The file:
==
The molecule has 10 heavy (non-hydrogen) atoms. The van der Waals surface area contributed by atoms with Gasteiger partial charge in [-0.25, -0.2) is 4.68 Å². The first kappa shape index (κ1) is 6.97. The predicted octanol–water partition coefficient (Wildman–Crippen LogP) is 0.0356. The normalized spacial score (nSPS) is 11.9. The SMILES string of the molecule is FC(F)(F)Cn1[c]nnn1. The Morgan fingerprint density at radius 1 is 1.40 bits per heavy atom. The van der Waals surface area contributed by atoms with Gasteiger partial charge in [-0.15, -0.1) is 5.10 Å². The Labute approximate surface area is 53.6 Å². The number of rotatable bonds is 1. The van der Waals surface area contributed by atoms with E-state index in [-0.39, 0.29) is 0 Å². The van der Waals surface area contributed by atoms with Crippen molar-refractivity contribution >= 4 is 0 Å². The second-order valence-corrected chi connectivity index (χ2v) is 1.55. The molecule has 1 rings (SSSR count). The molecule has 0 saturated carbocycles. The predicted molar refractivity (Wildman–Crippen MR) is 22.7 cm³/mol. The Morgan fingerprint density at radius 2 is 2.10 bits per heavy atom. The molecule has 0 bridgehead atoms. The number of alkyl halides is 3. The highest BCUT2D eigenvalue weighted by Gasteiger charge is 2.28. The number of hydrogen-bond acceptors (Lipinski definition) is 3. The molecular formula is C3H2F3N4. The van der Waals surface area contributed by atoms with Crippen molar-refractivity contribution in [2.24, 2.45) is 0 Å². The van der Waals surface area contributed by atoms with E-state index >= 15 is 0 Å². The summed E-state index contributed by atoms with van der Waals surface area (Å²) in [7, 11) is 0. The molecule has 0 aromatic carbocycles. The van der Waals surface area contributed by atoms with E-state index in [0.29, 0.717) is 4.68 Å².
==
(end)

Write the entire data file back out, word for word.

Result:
The molecule has 10 heavy (non-hydrogen) atoms. The van der Waals surface area contributed by atoms with Gasteiger partial charge in [-0.25, -0.2) is 4.68 Å². The first kappa shape index (κ1) is 6.97. The predicted octanol–water partition coefficient (Wildman–Crippen LogP) is 0.0356. The normalized spacial score (nSPS) is 11.9. The SMILES string of the molecule is FC(F)(F)Cn1[c]nnn1. The Morgan fingerprint density at radius 1 is 1.40 bits per heavy atom. The van der Waals surface area contributed by atoms with Gasteiger partial charge in [-0.15, -0.1) is 5.10 Å². The Labute approximate surface area is 53.6 Å². The number of rotatable bonds is 1. The van der Waals surface area contributed by atoms with E-state index in [-0.39, 0.29) is 0 Å². The van der Waals surface area contributed by atoms with Crippen molar-refractivity contribution >= 4 is 0 Å². The second-order valence-corrected chi connectivity index (χ2v) is 1.55. The molecule has 1 rings (SSSR count). The molecule has 0 saturated carbocycles. The predicted molar refractivity (Wildman–Crippen MR) is 22.7 cm³/mol. The Morgan fingerprint density at radius 2 is 2.10 bits per heavy atom. The molecule has 0 bridgehead atoms. The number of alkyl halides is 3. The highest BCUT2D eigenvalue weighted by Gasteiger charge is 2.28. The number of hydrogen-bond acceptors (Lipinski definition) is 3. The molecular formula is C3H2F3N4. The van der Waals surface area contributed by atoms with Crippen molar-refractivity contribution in [2.24, 2.45) is 0 Å². The van der Waals surface area contributed by atoms with E-state index >= 15 is 0 Å². The summed E-state index contributed by atoms with van der Waals surface area (Å²) in [7, 11) is 0. The molecule has 0 aromatic carbocycles. The van der Waals surface area contributed by atoms with E-state index in [0.29, 0.717) is 4.68 Å².